Friday, November 03, 2006

Another case of bad gas

There's an audible sigh of relief that US consumers will have more change in their pockets because the price of oil has fallen below $60/barrel. Nevermind it is still shockingly high. Well, the energy market is variegated, but prices of all products tend generally in the same direction. And this new mightened be good news for those with a nose for economic noose:

Gazprom price boost raises new stand-off fears
Gazprom said that it would double the price of fuel supplied to Georgia, its neighbour in the Caucasus, raising fears of another winter gas stand-off between Russia and a former Soviet satellite state.

The signal that Gazprom will raise its price from $130 per 1,000 cubic metres to $230 came as further evidence emerged that Russia’s energy juggernaut may be running out of steam.

Russian oil output slipped back in October, the second month of a decline that is raising concerns that nationalist politics is hindering development of Russia’s natural resources.

The Caucasian republic is a vital piece of an energy jigsaw puzzle in Central Asia, a transit point for pipeline and rail tanker traffic from the Caspian Sea to the Black Sea and the Mediterranean.

With American support, BP has invested billions of dollars building oil and gas pipelines across Georgia to ship hydrocarbons from the Caspian Sea to Turkey.

Blame for Russia’s oil slippage was cast yesterday on the delayed start-up of oil exports from an ExxonMobil oil terminal at the US company’s Sakhalin-1 project in Eastern Siberia. A dispute over environmental compliance prevented a timely start-up.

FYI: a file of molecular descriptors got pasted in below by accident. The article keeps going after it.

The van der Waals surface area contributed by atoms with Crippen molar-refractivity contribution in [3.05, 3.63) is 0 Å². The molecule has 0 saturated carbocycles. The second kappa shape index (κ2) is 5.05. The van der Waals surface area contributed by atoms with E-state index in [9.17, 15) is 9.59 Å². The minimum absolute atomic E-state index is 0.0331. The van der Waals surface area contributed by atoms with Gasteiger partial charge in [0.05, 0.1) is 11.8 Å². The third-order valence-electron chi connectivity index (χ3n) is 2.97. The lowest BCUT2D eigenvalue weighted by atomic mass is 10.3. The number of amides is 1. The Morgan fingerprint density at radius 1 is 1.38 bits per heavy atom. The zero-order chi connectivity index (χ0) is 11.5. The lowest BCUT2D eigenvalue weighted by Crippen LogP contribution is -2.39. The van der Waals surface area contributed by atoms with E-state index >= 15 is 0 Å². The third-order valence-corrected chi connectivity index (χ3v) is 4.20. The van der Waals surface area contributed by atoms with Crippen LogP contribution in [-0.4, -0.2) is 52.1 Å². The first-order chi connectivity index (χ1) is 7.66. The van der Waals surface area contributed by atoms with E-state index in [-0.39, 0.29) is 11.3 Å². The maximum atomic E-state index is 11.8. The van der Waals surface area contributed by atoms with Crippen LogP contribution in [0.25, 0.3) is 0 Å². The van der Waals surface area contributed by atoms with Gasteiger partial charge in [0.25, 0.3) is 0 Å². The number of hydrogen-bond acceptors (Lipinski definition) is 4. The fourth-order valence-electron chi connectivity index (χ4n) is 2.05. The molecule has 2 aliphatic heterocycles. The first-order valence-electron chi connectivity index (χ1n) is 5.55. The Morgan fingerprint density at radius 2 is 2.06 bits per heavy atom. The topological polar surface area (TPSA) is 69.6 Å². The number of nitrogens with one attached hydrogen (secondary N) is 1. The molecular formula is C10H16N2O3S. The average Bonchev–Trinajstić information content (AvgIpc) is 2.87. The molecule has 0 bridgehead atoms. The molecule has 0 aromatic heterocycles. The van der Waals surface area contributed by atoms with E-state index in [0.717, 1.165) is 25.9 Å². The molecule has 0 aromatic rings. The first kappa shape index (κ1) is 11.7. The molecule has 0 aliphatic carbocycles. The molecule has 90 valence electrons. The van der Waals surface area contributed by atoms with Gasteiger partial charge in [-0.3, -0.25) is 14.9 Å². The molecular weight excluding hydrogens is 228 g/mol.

Signs that the Russian energy machine was slowing emerged as the Foreign Ministry accused Washington of using “artificial geopolitical schemes” to frighten Europeans from participating in Russian pipeline ventures.

The outburst followed a critique by Mattthew Bryza, a senior US State Department official, who questioned the wisdom of German participation in Nord Stream, a project to lay a pipeline the length of the Baltic with a landfall in Germany. Mr Bryza questioned whether the new pipeline would only increase Germany’s dependence on Russian gas.

Evidence is mounting that the post-Soviet growth in Russian oil production has reached a plateau and that without substantial new investment, production will begin to dwindle. Oil output in October was less than 1 per cent higher than a year ago, a signal that the Russian oil motor is beginning to stutter.

Investment by foreign entities and oligarch-controlled companies caused an 11 per cent surge in annual output in 2003 and production rose a further 9 per cent in 2004, but last year growth slowed to less than 3 per cent.

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